The Pentagon’s Next Supersonic Bullet Is Almost Ready To See Action

Gear
Photograph taken from a high-speed video camera during a record-setting firing of an electromagnetic railgun (EMRG) at Naval Surface Warfare Center, Dahlgren, Va., on January 31, firing at 10.64MJ (megajoules) with a muzzle velocity of 2520 meters per second.
U.S. Navy/John Williams

The Department of Defense is preparing to test-fire a next-generation hypervelocity projectile (HVP) — a supersonic shell that can hit targets up to 100 nautical miles away at speeds approaching Mach 6 — in the next year, defense officials announced on Jan. 25, a development that could significantly augment that Pentagon’s existing missile defense systems.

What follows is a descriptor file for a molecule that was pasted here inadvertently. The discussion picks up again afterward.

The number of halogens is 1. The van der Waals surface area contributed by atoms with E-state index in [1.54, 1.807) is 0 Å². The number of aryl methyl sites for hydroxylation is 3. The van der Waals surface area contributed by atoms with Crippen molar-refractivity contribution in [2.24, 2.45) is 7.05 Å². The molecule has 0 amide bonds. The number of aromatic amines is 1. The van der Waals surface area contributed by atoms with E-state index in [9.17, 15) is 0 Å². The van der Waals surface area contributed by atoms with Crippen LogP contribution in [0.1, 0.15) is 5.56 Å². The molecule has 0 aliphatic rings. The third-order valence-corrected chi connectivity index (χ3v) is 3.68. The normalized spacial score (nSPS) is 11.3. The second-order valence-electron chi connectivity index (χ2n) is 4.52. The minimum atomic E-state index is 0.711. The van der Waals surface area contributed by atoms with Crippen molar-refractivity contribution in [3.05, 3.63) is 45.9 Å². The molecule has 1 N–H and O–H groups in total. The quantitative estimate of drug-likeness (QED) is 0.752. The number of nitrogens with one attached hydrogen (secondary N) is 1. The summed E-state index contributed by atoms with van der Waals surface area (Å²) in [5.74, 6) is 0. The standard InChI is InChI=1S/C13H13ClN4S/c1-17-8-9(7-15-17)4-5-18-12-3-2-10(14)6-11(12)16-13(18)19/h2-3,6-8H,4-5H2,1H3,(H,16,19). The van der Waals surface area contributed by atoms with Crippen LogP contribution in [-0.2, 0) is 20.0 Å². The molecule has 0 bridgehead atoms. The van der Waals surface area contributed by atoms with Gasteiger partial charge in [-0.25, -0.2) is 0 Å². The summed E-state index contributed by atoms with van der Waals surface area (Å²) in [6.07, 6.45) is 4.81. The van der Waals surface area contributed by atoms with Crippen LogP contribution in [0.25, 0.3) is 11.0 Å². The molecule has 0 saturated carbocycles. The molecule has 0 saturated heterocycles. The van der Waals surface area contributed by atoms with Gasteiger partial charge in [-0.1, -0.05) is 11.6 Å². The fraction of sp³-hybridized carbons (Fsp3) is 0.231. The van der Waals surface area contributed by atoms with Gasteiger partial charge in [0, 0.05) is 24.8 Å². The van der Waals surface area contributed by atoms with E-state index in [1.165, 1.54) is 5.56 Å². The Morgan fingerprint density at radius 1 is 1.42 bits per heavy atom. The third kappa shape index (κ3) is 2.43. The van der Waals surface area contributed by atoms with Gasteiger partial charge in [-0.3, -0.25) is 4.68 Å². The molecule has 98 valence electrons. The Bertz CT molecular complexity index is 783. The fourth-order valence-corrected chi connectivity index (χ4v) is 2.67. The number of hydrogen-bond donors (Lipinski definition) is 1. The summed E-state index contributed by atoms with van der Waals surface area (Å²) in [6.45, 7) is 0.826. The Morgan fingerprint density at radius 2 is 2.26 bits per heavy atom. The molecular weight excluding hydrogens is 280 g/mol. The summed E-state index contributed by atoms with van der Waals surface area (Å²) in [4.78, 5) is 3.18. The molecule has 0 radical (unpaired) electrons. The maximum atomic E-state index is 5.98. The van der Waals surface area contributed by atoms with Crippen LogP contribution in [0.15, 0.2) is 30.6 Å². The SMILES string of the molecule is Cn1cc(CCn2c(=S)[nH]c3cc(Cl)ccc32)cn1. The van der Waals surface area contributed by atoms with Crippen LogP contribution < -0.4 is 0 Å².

The Navy’s Office of Naval Research started developing the HVP more than a decade ago as ammunition for its vaunted electromagnetic railgun system, and the Pentagon’s secretive Strategic Capabilities Office announced in 2016 that it had also engaged Army and Air Force to quickly develop a new Hypervelocity Gun Weapon System for the lethal new projectile. The platform’s applications are mainly defensive, protecting critical bases, ports, and warships from incoming missiles.

Speaking at the Center for Strategic and International Studies in Washington, HVP program manager Vincent Sabio declined to provide details on the new and improved projectile, beyond saying that the shell is engineered to defeat several different threats — with capabilities beyond the existing shells produced by defense contractors BAE.

“There may be different modes that it operates in,” Sabio said of the projectile. “We may tell it shortly after it comes out of the gun which type of a threat it is going after, and it will configure itself for that type of threat in terms of the dynamics — how does it maneuver, how does it close on the threat.”